Station Manager @smittyd tells Young it's "a world that is happening right now, Robin - not however many hours ago as the traditional media might report it."

From the Here & Now:

A small public radio station on the Eastern Shore of Maryland is taking social media to the next level. The station, WAFD-FM, in Pocomoke, Md. has turned over its airwaves to Twitter.

From 11:00 a.m. to 1:00 p.m. on weekdays, listeners will hear a constant stream of “tweets” to the station.

I hear Pocomoke is lovely this time of year.

Listen to Tweets turned to audio here. "You gotta develop an ear for it."

You can also hear the bleeped out tweets. The offending words are replaced with "NPR News."

On Here & Now's comment section Jesse wrote:

I'm thinking, "this is the dumbest idea I have ever heard." Then, boom! Ya got me!

NPR's True Gem

While we're at it, don't forget to pick up the wonderful 40th Anniversary CD collection of NPR's best funding credits.

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Environment
10:50 am
Fri April 1, 2011

$26.5 million goes to central Michigan city polluted by chemical company

St. Louis, Michigan (in central Michigan) was awarded $26.5 million for a new water supply system after a chemical company contaminated their groundwater.
Google Maps

Land and groundwater in the city of St. Louis, Michigan has been contaminated with chemicals from the Velsicol Chemical Company.

Now the city will get $26.5 million to help set up a new water supply  system.

According to the EPA, Velsicol (formerly known as the Michigan Chemical Corporation) "produced various chemical compounds and products at its fifty-four acre main plant site in St. Louis, Michigan, such as hexabromobenzene (HBB), 1,1,1-trichloro-2,2-bis(p-chlorophenyl) ethane (DDT), polybrominated biphenyl (PBB), and tris(2,3-dibromopropyl) phosphate (tris)."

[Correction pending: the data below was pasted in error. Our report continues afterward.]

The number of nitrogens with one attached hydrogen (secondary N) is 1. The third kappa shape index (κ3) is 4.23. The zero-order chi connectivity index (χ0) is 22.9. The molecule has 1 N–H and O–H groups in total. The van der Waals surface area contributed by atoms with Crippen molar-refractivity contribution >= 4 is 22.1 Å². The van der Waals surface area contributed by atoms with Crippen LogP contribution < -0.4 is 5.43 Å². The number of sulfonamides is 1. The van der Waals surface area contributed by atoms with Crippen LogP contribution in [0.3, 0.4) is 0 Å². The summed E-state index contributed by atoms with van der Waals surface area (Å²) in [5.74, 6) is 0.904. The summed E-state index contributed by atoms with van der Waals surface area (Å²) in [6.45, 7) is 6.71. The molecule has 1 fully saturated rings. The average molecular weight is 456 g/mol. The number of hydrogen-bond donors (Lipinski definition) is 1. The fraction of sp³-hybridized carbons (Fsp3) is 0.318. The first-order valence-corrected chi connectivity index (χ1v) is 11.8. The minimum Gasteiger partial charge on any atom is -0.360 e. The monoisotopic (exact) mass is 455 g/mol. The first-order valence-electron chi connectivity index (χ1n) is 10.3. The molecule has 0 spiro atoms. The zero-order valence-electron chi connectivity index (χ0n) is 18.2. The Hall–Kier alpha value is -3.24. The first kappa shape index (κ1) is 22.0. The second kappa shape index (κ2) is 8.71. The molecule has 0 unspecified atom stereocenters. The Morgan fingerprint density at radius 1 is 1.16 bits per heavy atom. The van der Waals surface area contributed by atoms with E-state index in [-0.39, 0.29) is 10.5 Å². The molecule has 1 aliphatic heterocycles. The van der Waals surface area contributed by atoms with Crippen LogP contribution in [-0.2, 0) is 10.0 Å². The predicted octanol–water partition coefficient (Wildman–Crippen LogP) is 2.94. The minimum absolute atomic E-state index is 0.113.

The EPA says the company produced these chemicals from 1936 until 1978.

From the Associated Press:

ST. LOUIS, Mich. — A federal judge has approved a $26.5 million settlement for a central Michigan community whose water supply was contaminated by a chemical company in the 1950s and 1960s.

U.S. District Court Judge Thomas L. Ludington in Bay City signed an order approving the deal on Thursday.

The city of St. Louis, Mich., hopes the settlement with Rosemont, Ill.-based Velsicol Chemical Co. will help pay to replace the water system that serves the area, which is contaminated with a byproduct of the pesticide DDT.

The settlement of the 2007 lawsuit was approved this week by the City Council.

The city says money for the settlement includes $20.5 million from an insurance company for Velsicol and $6 million from a trust related to a former parent company.

The EPA lists the threats and contaminants in the community: